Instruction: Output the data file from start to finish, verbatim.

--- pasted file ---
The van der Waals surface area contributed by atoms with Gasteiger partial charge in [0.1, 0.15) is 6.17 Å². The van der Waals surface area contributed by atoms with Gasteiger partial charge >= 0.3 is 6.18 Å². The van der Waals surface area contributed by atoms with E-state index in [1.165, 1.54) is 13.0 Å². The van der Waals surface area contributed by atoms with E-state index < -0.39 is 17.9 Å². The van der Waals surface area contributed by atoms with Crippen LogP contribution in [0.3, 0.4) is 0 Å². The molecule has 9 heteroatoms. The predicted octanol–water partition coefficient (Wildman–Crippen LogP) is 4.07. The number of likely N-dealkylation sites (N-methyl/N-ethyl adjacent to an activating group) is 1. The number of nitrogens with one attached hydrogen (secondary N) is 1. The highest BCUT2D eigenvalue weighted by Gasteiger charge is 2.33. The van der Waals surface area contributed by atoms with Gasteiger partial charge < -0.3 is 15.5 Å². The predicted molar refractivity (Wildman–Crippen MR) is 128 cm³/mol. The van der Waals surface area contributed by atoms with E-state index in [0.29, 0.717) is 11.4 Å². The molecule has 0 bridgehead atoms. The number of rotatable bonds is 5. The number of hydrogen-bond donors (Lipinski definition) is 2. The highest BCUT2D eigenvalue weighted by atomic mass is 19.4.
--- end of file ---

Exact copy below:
The van der Waals surface area contributed by atoms with Gasteiger partial charge in [0.1, 0.15) is 6.17 Å². The van der Waals surface area contributed by atoms with Gasteiger partial charge >= 0.3 is 6.18 Å². The van der Waals surface area contributed by atoms with E-state index in [1.165, 1.54) is 13.0 Å². The van der Waals surface area contributed by atoms with E-state index < -0.39 is 17.9 Å². The van der Waals surface area contributed by atoms with Crippen LogP contribution in [0.3, 0.4) is 0 Å². The molecule has 9 heteroatoms. The predicted octanol–water partition coefficient (Wildman–Crippen LogP) is 4.07. The number of likely N-dealkylation sites (N-methyl/N-ethyl adjacent to an activating group) is 1. The number of nitrogens with one attached hydrogen (secondary N) is 1. The highest BCUT2D eigenvalue weighted by Gasteiger charge is 2.33. The van der Waals surface area contributed by atoms with Gasteiger partial charge < -0.3 is 15.5 Å². The predicted molar refractivity (Wildman–Crippen MR) is 128 cm³/mol. The van der Waals surface area contributed by atoms with E-state index in [0.29, 0.717) is 11.4 Å². The molecule has 0 bridgehead atoms. The number of rotatable bonds is 5. The number of hydrogen-bond donors (Lipinski definition) is 2. The highest BCUT2D eigenvalue weighted by atomic mass is 19.4.